Although KIND bar sales have roughly doubled in size every year for a decade, last month the FDA sent a warning letter to the company for labeling several of their fruit and nut bars as “healthy”— because they do not meet federal standards.
Just this past weekend, a CBS News interview with KIND founder and CEO Daniel Lubetzky (see video below) talks about the company’s success in building a following and selling over one billion of its bars to Americans. Now the company is addressing a letter sent to them by the FDA. In it, the FDA singles out the company’s “healthy” claim on the labels of four of its bars: almond and apricot, almond and coconut, peanut butter-dark chocolate and protein, and dark chocolate-cherry cashew and antioxidants.
For a product to be considered healthy, the federal definition states that a product has to have only one gram of saturated fat per 40 grams of a product’s serving size. The KIND bars in question contain between 2.5 and 5 grams of saturated fat per 40 grams. A post on the company website points to nuts being the cause of the increased fat content stating:
“Nuts, key ingredients in many of our snacks and one of the things that make fans love our bars, contain nutritious fats that exceed the amount allowed under the FDA’s standard. This is similar to other foods that do not meet the standard for use of the term healthy, but are generally considered to be good for you like avocados, salmon and eggs.”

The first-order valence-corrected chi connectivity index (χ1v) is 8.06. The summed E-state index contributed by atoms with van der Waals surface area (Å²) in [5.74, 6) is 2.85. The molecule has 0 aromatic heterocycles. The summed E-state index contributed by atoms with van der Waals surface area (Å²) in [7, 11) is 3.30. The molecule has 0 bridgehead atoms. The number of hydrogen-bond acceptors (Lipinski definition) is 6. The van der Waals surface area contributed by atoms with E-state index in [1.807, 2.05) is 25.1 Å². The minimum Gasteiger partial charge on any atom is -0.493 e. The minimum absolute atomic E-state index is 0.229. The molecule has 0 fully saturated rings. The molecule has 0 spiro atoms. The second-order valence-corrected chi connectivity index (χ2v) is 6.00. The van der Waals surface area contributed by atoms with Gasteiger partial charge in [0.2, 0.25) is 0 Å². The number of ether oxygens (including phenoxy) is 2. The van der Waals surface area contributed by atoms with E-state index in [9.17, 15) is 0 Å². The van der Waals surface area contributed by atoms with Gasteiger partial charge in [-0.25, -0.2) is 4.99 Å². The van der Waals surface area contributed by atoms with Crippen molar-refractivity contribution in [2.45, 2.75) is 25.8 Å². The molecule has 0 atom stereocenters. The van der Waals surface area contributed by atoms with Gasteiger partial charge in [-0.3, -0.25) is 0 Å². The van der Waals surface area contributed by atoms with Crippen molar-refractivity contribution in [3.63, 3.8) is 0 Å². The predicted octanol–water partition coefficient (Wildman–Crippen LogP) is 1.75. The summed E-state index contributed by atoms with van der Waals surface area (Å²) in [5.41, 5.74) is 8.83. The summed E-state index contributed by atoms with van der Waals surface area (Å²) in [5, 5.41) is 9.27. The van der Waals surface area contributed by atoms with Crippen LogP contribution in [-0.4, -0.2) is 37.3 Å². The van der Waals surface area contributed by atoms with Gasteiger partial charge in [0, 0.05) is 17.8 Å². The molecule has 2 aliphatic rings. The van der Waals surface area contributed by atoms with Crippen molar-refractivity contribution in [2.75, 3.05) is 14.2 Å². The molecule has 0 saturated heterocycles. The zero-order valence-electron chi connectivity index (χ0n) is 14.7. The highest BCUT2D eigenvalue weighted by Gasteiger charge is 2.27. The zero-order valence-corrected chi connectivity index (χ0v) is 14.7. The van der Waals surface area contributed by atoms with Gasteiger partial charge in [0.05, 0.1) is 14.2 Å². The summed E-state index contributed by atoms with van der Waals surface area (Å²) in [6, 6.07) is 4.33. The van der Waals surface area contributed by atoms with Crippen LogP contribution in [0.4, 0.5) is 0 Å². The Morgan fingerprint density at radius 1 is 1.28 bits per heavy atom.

The agency also points out the company’s “antioxidant-rich” claim indicating that products do meet the 20 percent threshold of nutrient-rich ingredients such as vitamins C or E required in a product to get that label. According to KIND bar’s label, it only has 15 percent.
KIND plans to work with the FDA to review its labels. If the company doesn’t remove the “healthy” label, the FDA could seize the affected products.
WHAT DO YOU THINK?
Is KIND misleading its customers by labeling their products “healthy”? Should products be tested before hitting the market to ensure it meets special labeling standards? Is the FDA overreaching? Tell us what you think by signing in and leaving your comments below.